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paper; leather; ink; gilt
Height x Width (closed): 8 1/4 × 5 1/4 in. (20.96 × 13.34 cm)
Archival Material
United States of America
The 18-page volume appears to have been rebound; no date is given for the binding, but "Bound by Zaehnsdorf, London, England" appears in gilt on the inside the red, Moroccan leather, front cover and the title, "United States Post-Office 1792" runs down the spine. Portions of the handwritten marginalia were trimmed away to make a new clean edge for this volume that contains various postal documents from 1792, including: "An Act of Establish the Post Office and Post Roads within the United States," "Instructions to the Deputy Postmasters," a rate chart commencing June 1792, and a quarterly report from the New Haven, Connecticut, post office for April 1 to July 1, 1792. The image here shows the "Instructions to the Deputy Postmasters on the right and the last page of the Post Office Act of 1792 on the left.
The Post Office Act of 1792 was the most important single piece of postal legislation enacted in the early republic. On three occasions between 1789 and 1792, Congress passed temporary measures to maintain the postal system. During that time, Congress debated the regulation of the system established by Article 1, section 8 of the federal Constitution, which states: "The Congress shall have the Power . . . To Establish Post Offices and post Roads."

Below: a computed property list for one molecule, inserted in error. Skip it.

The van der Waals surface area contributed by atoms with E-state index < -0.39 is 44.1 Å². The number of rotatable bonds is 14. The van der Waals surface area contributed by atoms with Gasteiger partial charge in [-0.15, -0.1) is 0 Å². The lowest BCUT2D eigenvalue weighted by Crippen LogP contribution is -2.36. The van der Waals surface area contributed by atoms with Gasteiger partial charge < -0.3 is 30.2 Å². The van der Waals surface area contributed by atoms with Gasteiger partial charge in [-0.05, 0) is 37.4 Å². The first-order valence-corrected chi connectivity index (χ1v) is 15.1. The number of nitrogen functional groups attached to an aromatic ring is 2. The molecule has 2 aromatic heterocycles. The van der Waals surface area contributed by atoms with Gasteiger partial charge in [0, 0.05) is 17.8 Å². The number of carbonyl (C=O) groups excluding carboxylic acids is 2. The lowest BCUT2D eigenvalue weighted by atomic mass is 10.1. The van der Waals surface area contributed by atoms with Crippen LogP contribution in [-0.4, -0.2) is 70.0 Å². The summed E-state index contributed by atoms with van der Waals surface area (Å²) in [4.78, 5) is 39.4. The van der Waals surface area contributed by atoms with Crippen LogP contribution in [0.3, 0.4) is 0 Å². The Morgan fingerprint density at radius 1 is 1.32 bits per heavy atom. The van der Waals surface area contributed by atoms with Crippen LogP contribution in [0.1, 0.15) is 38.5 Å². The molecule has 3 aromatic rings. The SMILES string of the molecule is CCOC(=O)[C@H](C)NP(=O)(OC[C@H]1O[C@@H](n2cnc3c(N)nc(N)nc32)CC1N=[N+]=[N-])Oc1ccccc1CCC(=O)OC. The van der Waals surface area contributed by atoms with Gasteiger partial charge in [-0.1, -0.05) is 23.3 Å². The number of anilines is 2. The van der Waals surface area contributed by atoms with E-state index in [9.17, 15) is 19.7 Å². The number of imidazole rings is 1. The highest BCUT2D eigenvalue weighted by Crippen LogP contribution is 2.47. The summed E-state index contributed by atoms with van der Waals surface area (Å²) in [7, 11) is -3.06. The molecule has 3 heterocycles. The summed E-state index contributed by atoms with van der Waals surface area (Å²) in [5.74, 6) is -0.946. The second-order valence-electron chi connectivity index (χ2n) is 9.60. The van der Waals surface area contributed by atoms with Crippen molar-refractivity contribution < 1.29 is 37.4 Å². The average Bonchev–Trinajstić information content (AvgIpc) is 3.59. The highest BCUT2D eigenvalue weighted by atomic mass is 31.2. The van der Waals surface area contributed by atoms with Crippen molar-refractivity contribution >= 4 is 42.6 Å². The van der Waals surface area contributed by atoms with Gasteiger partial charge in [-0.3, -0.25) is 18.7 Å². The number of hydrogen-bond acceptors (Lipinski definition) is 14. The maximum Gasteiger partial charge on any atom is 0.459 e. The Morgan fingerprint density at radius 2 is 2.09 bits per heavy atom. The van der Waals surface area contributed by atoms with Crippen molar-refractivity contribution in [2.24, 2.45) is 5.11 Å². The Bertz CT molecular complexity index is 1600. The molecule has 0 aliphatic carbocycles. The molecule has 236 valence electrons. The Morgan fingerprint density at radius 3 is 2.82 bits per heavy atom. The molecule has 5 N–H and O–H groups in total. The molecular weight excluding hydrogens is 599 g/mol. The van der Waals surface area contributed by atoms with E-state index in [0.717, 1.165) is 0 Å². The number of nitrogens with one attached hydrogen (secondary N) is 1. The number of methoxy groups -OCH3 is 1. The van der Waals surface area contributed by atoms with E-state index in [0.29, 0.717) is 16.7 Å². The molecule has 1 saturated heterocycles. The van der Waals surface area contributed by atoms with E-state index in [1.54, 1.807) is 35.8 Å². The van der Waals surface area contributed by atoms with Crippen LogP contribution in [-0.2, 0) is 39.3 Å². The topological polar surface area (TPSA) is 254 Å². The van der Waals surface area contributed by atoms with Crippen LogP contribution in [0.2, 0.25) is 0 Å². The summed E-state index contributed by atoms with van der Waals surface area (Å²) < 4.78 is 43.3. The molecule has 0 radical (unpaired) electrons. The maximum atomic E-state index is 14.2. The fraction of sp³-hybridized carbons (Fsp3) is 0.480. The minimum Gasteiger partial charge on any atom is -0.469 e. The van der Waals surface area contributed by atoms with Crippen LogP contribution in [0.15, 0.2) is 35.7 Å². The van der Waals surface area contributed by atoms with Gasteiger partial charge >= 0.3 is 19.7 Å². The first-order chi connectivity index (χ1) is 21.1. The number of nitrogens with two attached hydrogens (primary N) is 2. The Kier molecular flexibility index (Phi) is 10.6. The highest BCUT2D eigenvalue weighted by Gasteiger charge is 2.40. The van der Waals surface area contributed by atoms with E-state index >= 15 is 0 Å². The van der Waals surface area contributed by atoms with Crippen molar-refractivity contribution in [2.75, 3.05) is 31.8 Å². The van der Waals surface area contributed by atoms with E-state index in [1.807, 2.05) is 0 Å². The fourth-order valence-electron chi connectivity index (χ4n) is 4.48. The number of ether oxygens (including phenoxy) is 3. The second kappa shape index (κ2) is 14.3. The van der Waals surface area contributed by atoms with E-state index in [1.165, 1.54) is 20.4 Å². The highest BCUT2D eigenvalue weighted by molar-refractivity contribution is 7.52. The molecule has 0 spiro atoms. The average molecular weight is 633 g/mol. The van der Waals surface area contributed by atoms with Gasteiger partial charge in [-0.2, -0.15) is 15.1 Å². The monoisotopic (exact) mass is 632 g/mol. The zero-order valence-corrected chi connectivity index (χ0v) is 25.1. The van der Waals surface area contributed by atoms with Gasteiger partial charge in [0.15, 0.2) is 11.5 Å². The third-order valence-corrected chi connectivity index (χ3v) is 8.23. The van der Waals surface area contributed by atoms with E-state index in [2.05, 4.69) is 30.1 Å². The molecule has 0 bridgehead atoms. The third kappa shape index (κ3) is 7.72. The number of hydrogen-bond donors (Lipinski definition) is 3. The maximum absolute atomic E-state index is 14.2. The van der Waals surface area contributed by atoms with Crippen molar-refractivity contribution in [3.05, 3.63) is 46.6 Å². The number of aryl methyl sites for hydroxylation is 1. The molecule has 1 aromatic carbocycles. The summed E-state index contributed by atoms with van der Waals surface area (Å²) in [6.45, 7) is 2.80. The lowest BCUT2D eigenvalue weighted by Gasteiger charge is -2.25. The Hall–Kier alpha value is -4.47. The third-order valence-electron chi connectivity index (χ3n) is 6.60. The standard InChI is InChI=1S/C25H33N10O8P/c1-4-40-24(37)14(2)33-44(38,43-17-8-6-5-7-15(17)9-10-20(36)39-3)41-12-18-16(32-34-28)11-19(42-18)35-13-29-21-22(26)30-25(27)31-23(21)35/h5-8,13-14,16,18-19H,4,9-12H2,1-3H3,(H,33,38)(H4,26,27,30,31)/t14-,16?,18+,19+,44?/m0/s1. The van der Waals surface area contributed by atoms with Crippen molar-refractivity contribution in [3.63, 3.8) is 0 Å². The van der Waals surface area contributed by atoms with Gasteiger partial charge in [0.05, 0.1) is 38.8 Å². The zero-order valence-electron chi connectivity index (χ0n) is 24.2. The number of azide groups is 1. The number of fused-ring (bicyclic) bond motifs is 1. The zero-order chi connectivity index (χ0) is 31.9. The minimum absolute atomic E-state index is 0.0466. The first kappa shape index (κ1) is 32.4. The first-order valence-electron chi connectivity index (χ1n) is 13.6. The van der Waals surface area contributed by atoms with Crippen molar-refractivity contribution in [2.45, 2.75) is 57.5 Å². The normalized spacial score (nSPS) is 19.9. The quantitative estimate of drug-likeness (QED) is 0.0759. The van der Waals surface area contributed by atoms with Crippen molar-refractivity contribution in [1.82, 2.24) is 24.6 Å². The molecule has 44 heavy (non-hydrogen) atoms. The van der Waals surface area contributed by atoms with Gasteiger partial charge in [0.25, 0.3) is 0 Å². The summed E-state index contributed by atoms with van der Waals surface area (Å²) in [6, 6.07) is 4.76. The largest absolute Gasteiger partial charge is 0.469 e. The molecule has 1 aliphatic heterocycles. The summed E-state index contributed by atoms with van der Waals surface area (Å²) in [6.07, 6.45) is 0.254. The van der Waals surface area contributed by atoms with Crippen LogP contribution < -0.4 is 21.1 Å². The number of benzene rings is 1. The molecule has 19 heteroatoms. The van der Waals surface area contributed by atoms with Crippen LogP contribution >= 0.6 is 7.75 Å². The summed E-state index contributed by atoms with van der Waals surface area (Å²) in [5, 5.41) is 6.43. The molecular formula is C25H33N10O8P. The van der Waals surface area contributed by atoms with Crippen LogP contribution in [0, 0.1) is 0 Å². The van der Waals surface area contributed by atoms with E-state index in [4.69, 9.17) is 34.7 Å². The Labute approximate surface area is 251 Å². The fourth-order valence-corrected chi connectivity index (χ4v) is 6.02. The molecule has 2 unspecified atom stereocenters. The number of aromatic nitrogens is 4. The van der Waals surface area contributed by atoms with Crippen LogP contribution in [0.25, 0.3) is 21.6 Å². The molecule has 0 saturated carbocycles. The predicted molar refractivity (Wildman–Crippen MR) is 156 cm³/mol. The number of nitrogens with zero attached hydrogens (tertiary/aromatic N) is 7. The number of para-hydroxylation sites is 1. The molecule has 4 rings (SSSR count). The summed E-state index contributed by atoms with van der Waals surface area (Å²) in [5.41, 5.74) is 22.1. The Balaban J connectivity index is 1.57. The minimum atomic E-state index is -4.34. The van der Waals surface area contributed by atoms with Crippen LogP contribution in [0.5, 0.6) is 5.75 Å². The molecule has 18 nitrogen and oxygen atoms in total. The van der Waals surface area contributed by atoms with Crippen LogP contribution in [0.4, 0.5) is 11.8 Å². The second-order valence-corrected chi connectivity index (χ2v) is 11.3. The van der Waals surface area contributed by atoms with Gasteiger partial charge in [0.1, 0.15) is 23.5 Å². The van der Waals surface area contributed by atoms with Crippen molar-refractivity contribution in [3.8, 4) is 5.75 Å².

Among the issues that Congress debated were rate structure, privacy, and procedures for the establishment of new postal routes. The Post Office Act of 1792 codified the presumption that Congress would retain primary control over postal policy--a presumption that remained a cornerstone of that policy until the service was restructured under the Postal Reorganization Act of 1970. In particular, the Post Office Act of 1792 admitted newspapers into the mail at extremely low rates, facilitating the spread of information essential to the creation of an informed citizenry. The Act also forbade the opening of letters as a tool of surveillance. In addition, it established the principle that new post routes would be designated by Congress--rather than the executive - forestalling the possibility that narrow financial considerations might constrain the network's expansion.
Fuller, Wayne. The American Mail: Enlarger of the Common Life. Chicago: University of Chicago Press, 1972.
John, Richard. Spreading the News: The American Postal System from Franklin to Morse. Cambridge, MA: Harvard University Press, 1995.
Early Nation's Period (1776-1800)  Search this
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National Postal Museum